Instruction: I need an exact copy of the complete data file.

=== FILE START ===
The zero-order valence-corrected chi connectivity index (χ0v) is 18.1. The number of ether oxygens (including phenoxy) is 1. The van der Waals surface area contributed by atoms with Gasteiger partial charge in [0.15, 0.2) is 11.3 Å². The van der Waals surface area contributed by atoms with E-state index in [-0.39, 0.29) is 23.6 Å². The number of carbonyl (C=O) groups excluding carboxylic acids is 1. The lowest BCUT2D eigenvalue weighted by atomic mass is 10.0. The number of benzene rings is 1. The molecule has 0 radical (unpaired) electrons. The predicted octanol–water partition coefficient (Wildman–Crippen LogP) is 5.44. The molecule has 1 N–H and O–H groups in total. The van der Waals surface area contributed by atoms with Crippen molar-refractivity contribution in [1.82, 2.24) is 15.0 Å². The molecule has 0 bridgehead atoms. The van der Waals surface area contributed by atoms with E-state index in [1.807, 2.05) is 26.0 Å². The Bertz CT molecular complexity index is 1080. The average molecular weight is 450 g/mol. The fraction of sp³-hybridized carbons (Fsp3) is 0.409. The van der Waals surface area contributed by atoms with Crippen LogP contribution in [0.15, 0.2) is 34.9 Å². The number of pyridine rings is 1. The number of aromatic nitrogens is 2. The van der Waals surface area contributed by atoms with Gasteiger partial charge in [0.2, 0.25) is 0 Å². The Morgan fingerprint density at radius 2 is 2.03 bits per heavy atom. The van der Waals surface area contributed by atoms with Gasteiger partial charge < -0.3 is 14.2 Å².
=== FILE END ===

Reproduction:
The zero-order valence-corrected chi connectivity index (χ0v) is 18.1. The number of ether oxygens (including phenoxy) is 1. The van der Waals surface area contributed by atoms with Gasteiger partial charge in [0.15, 0.2) is 11.3 Å². The van der Waals surface area contributed by atoms with E-state index in [-0.39, 0.29) is 23.6 Å². The number of carbonyl (C=O) groups excluding carboxylic acids is 1. The lowest BCUT2D eigenvalue weighted by atomic mass is 10.0. The number of benzene rings is 1. The molecule has 0 radical (unpaired) electrons. The predicted octanol–water partition coefficient (Wildman–Crippen LogP) is 5.44. The molecule has 1 N–H and O–H groups in total. The van der Waals surface area contributed by atoms with Crippen molar-refractivity contribution in [1.82, 2.24) is 15.0 Å². The molecule has 0 bridgehead atoms. The van der Waals surface area contributed by atoms with E-state index in [1.807, 2.05) is 26.0 Å². The Bertz CT molecular complexity index is 1080. The average molecular weight is 450 g/mol. The fraction of sp³-hybridized carbons (Fsp3) is 0.409. The van der Waals surface area contributed by atoms with Crippen LogP contribution in [0.15, 0.2) is 34.9 Å². The number of pyridine rings is 1. The number of aromatic nitrogens is 2. The van der Waals surface area contributed by atoms with Gasteiger partial charge in [0.2, 0.25) is 0 Å². The Morgan fingerprint density at radius 2 is 2.03 bits per heavy atom. The van der Waals surface area contributed by atoms with Gasteiger partial charge < -0.3 is 14.2 Å².